Four financial checkups you need to do this fall
Terry Savage firstname.lastname@example.org September 18, 2011 6:12PM
Updated: May 3, 2013 12:15PM
There’s a certain amount of energy associated with the fall season. Maybe it’s left over from the days of our childhood, when autumn meant new school supplies, new clothes and the start of a new school year.
Fall is also a good, uncluttered time to take a fresh look at your finances. That gives you time to make adjustments before the frenzied holiday season.
Right now, your tax preparer is bored, your insurance agent is dozing, and your stockbroker is lonely. In other words, if you take action now, you’ll get a lot more attention from the financial professionals you need to rethink your situation and plan for the future.
Most people buy life insurance, cringe when the premium payment notice arrives — and then forget about it. But life insurance styles and prices change frequently — just like fashion. How long has it been since you’ve had a life insurance checkup?
While you don’t want to change policies unnecessarily because that will trigger a new “contestability” period (typically at least two years), sometimes it makes sense to update or increase your coverage.
For example, if you purchased a 20-year level term policy a decade ago, you’re getting closer to the end of that fixed price period. At the time you bought your insurance, you might have thought you’d need life insurance only until your kids graduated college, or until the mortgage was paid off. But now, getting older, you might want to extend coverage for the benefit of your spouse.
There are two possibilities. You could, if the policy allows, convert the policy to a cash value policy — without evidence of “insurability” if the policy allows. This might be the best solution if your health has changed, making it difficult to qualify for a new policy.
Or you could shop
online for a new policy at
a site like Accuquote or SelectQuote. You might
be pleasantly surprised to find that prices have dropped in recent years. You might even price a 30-year level term policy and find it affordable.
If you have a “cash value” policy, such as universal life, it’s especially important to ask your agent (or contact the insurance company) for an “in-force ledger” — an estimate of how the cash in your policy is growing, and how long it will help subsidize your annual premium. With these low interest rates, your policy may “run out” of money long before you run out of life! Then you could be hit with huge premium payments when you are older and can least afford it.
The market value of your home may have dropped — but not the cost of replacing the structure and contents. This is the perfect time to contact your agent and determine the true “replacement” cost of everything you own.
It’s also a good time to tour your house with a video or “flip cam” to record specifics, such as expensive woodwork or carpet. That will help you justify the replacement cost.
Of course, you should keep the photos stored online or off premises, in case your home is destroyed by fire. More expensive items such as art work, silver and jewelry must be “scheduled” separately to receive full coverage.
Tip: Ask about discounts, such as combining home and auto insurance. Or your policy may cost less if you are now a senior driver, or if your teen has moved out and gone to college. And consider raising your deductible if you can afford it. That can also cut annual costs.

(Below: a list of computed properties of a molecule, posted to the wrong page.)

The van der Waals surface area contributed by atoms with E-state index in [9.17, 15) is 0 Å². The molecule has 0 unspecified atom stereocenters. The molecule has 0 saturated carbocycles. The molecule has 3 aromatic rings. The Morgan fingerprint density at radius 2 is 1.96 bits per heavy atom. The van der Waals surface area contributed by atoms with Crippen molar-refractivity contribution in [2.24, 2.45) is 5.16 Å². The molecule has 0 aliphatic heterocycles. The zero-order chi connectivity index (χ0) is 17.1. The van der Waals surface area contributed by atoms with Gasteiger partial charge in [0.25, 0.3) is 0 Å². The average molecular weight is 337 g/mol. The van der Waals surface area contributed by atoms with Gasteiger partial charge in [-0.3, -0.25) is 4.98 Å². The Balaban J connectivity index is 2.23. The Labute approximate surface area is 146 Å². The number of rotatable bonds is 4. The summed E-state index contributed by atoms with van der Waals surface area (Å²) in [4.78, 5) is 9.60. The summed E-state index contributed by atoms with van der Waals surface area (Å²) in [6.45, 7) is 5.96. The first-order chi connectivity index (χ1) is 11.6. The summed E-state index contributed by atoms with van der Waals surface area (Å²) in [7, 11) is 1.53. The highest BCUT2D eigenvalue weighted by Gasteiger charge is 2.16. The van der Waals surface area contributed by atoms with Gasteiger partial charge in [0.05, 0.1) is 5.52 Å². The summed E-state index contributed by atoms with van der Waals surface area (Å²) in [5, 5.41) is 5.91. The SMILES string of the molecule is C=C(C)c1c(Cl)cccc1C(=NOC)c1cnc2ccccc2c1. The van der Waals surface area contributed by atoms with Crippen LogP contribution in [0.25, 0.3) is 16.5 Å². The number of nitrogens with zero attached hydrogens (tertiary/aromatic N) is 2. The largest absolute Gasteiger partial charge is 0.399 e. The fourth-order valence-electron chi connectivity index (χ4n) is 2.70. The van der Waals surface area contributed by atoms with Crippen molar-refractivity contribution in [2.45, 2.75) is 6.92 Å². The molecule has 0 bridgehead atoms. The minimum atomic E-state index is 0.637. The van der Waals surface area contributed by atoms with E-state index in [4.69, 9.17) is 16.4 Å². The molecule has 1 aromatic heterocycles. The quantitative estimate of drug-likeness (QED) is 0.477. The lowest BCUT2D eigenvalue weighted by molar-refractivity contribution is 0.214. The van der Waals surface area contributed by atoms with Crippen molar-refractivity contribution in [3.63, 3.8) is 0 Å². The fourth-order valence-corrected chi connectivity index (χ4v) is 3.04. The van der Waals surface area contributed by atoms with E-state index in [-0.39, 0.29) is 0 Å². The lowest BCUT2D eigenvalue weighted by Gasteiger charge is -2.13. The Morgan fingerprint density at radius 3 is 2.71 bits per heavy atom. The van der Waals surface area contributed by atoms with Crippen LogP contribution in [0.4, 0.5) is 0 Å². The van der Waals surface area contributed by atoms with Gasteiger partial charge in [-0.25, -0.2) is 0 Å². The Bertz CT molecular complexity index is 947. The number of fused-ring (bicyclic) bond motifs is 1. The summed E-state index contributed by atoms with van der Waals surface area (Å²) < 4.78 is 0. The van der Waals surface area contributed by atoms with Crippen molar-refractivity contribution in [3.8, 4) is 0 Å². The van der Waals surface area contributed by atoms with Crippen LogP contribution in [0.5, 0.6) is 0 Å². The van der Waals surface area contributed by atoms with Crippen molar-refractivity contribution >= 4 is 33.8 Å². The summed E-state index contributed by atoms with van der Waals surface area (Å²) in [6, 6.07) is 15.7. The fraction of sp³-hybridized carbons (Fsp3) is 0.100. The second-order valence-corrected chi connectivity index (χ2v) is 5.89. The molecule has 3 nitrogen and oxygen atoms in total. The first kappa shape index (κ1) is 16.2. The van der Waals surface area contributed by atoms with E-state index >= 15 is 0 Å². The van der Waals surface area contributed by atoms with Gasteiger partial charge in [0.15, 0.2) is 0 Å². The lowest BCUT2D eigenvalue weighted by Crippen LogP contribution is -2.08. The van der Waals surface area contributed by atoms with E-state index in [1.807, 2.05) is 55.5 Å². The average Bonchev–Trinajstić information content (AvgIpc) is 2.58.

Do this now, before winter storms hit and your agent gets busy.
This is the last thing you want to think about now — and it could be the most important. You never know when fate will deal an unexpected blow to your financial plans. And if you’ve made a mistake, you won’t be around to fix it.
Making an “estate plan” — a will and revocable living trust — doesn’t have to be an expensive proposition. But I suggest going to a professional to avoid issues after your death.
To find an estate planning professional, ask your personal banker. Seniors
can search at naela.org — the National Academy of Elder Law Attorneys. Or go to search-attorneys.com.
Fall is the perfect time to pull out that old plan and contact your attorney for an update. Your family situation may have changed in the intervening years. Surely, you don’t want money to go to an ex-spouse! And children may have grown, and have differing needs.
Before you skip this step, consider the consequences. I’m superstitious. I think that being unprepared is tempting fate.
I’ve saved this step for last, because it may be even more “painful” and tempting to avoid than dealing with your estate plan. But now — before year’s end — is the time to make adjustments. It’s tough to get advice on your 401(k) allocations, because brokers who are paid on commissions receive no payment for decisions on investments made inside your retirement plan.
Some employer plans do offer advice through third-party advisers such as Financial Engines or Morningstar. A new report by Financial Engines shows the dramatic performance advantage for plan participants who get professional advice. A good part of that success comes from the discipline an adviser can bring to the process.
If your company does not offer this kind of advisory service, you can get a one-year free trial to Financial Engines, simply by clicking on the link at my home page at TerrySavage.com. Even if you try it just once, for a snapshot of their analysis, the insights will be helpful, I’m sure.
Fall is not the time to forget your money. It’s the perfect time to get organized. And that’s the Savage Truth!
Terry Savage is a registered investment adviser